Welcome and well done John,
It is a bold and brave challenge to take on shots like these with sunlit surf foam and silhouetted masses of textured stone. But to do it with the tonal range limitations of colour film is heroic.
Now, I realise that the notion of 'fill-in flash' might be aas abhorrent to you as they are to me, but let me tell you of an occasion that broadened my mind on that. I attended a one-day seminar in Sydney with John Sexton back in the 90s. He had a pic of a round black boulder poised on a rock shelf in rapids. To expose for the white turbulence would render the boulder as a formless black disc. He knew that he had a flash gun in his kit, but the thought that purists would ONLY ever approve of available light.
He thought about it and realised it was right there in the bag at his feet: it was 'AVAILABLE. It proved to be one of his more successful shots, published in books in addition to gallery sales.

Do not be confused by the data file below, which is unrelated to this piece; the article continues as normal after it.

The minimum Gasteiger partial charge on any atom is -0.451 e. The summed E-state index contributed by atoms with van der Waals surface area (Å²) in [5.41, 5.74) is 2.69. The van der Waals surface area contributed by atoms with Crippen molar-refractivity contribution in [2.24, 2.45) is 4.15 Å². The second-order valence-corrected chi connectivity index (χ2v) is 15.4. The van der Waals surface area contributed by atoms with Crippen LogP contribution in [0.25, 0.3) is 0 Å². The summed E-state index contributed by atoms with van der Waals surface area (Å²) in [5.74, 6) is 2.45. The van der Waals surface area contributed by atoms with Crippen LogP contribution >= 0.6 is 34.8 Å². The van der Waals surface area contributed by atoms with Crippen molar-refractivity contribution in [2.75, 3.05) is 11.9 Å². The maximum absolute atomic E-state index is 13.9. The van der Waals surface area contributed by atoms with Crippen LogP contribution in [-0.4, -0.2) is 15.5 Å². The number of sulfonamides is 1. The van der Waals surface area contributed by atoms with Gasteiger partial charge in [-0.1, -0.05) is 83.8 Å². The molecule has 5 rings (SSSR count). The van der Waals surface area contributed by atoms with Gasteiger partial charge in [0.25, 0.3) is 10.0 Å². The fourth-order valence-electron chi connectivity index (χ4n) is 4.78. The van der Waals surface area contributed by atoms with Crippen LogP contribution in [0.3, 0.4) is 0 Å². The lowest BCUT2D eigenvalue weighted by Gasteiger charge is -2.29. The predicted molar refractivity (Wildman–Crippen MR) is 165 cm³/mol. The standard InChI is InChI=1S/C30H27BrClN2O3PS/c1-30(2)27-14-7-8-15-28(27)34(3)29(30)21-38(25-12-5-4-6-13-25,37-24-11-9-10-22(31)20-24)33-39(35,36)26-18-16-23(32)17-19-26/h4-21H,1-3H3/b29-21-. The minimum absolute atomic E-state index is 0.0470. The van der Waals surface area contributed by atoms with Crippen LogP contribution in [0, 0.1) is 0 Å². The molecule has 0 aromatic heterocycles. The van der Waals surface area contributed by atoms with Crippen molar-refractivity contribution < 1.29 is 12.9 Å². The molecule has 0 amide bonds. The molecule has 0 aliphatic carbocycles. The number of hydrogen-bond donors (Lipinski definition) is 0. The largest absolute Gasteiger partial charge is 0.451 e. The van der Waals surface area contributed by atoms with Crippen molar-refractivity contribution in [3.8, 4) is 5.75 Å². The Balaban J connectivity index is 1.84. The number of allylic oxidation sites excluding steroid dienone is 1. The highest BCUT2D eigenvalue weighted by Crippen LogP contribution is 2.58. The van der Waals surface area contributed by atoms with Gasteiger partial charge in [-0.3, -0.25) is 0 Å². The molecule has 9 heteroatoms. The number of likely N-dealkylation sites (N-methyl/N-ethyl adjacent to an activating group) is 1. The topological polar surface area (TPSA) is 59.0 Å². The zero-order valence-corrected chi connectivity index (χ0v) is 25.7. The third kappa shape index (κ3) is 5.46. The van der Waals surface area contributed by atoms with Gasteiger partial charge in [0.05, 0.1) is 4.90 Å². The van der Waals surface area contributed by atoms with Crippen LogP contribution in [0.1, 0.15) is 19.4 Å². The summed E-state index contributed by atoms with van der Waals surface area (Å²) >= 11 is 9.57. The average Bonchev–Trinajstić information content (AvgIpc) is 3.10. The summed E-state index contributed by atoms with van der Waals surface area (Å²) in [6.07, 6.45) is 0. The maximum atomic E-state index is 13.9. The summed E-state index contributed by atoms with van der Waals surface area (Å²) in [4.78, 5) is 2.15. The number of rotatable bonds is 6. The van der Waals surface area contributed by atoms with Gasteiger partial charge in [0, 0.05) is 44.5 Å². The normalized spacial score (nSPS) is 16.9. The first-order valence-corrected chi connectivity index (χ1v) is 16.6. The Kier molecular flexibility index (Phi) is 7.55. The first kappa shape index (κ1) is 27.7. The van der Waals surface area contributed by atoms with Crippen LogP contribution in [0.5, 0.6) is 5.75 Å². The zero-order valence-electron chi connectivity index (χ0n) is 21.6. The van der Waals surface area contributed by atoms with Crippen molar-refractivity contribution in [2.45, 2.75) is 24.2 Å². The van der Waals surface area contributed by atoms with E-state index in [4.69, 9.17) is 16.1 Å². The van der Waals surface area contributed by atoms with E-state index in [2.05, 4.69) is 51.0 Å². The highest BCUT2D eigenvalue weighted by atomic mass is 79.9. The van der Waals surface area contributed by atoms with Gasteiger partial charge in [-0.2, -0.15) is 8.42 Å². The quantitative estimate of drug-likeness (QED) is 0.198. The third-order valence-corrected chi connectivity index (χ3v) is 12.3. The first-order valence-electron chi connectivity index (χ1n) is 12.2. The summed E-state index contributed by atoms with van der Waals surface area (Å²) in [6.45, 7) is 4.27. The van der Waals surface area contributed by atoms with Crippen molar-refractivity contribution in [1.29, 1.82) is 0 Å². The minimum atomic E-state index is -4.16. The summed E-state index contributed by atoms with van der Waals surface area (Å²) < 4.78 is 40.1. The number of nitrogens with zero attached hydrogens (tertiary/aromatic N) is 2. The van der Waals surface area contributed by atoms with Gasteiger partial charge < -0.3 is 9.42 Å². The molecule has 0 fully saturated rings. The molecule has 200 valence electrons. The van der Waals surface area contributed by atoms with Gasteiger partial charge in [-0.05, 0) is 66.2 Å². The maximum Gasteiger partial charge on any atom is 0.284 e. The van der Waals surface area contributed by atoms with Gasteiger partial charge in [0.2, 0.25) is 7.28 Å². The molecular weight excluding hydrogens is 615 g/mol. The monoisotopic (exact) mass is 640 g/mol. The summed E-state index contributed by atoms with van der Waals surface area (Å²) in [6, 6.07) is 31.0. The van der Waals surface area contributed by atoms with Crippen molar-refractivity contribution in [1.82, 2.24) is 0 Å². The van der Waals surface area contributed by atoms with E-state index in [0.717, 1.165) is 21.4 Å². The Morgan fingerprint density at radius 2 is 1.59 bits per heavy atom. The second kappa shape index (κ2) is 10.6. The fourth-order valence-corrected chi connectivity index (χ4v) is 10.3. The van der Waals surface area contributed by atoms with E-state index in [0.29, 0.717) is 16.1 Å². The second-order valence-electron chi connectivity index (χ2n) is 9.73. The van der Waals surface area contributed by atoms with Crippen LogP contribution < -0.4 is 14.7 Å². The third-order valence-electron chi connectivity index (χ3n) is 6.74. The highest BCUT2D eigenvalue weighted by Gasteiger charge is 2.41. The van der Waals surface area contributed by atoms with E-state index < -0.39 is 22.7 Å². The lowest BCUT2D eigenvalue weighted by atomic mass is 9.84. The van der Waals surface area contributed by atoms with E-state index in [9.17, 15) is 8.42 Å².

I was always similarly opposed to the concept of press photography style 'synchro-sun' and I had decades of working on beaches and often found it handy to have a fflash with me; not to light things up per se, but to simply lift the shadows. In colour I would add an amber gelatin filter to the flash and it lost that obvious blue cast. The professionallighting gels are available from Rosco Australia and are graded: Pale Bastard Amber, Bastard Amber and Dark Bastard Amber so you can match them to the varying warmth of the daylight through the day.
Let me say, i think you nailed it with the sea, sky and clouds.
"Photography was not a bastard left by science on the doorstep of art, but a legitimate child of the Western pictorial tradition." —Robert Galassi